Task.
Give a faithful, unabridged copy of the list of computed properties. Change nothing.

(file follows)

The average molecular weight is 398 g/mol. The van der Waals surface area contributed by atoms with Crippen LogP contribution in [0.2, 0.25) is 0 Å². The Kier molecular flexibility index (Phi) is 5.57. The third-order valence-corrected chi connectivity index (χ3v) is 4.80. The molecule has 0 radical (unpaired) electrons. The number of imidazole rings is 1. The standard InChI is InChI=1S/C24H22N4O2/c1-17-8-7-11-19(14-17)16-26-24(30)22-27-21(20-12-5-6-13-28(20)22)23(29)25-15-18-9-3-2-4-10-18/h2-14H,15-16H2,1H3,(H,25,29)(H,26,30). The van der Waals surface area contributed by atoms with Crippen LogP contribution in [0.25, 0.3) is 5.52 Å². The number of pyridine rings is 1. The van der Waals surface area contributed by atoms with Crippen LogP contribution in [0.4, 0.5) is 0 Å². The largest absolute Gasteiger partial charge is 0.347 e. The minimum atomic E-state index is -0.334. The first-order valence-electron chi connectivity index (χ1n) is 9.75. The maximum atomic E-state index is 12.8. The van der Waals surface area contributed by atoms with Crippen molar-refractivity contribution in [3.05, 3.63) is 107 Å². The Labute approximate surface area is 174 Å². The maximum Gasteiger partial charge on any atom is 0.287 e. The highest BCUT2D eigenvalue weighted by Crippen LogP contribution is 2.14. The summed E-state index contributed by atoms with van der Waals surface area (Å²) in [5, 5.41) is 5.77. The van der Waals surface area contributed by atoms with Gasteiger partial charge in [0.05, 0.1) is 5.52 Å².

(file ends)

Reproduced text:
The average molecular weight is 398 g/mol. The van der Waals surface area contributed by atoms with Crippen LogP contribution in [0.2, 0.25) is 0 Å². The Kier molecular flexibility index (Phi) is 5.57. The third-order valence-corrected chi connectivity index (χ3v) is 4.80. The molecule has 0 radical (unpaired) electrons. The number of imidazole rings is 1. The standard InChI is InChI=1S/C24H22N4O2/c1-17-8-7-11-19(14-17)16-26-24(30)22-27-21(20-12-5-6-13-28(20)22)23(29)25-15-18-9-3-2-4-10-18/h2-14H,15-16H2,1H3,(H,25,29)(H,26,30). The van der Waals surface area contributed by atoms with Crippen LogP contribution in [0.25, 0.3) is 5.52 Å². The number of pyridine rings is 1. The van der Waals surface area contributed by atoms with Crippen LogP contribution in [0.4, 0.5) is 0 Å². The largest absolute Gasteiger partial charge is 0.347 e. The minimum atomic E-state index is -0.334. The first-order valence-electron chi connectivity index (χ1n) is 9.75. The maximum atomic E-state index is 12.8. The van der Waals surface area contributed by atoms with Crippen molar-refractivity contribution in [3.05, 3.63) is 107 Å². The Labute approximate surface area is 174 Å². The maximum Gasteiger partial charge on any atom is 0.287 e. The highest BCUT2D eigenvalue weighted by Crippen LogP contribution is 2.14. The summed E-state index contributed by atoms with van der Waals surface area (Å²) in [5, 5.41) is 5.77. The van der Waals surface area contributed by atoms with Gasteiger partial charge in [0.05, 0.1) is 5.52 Å².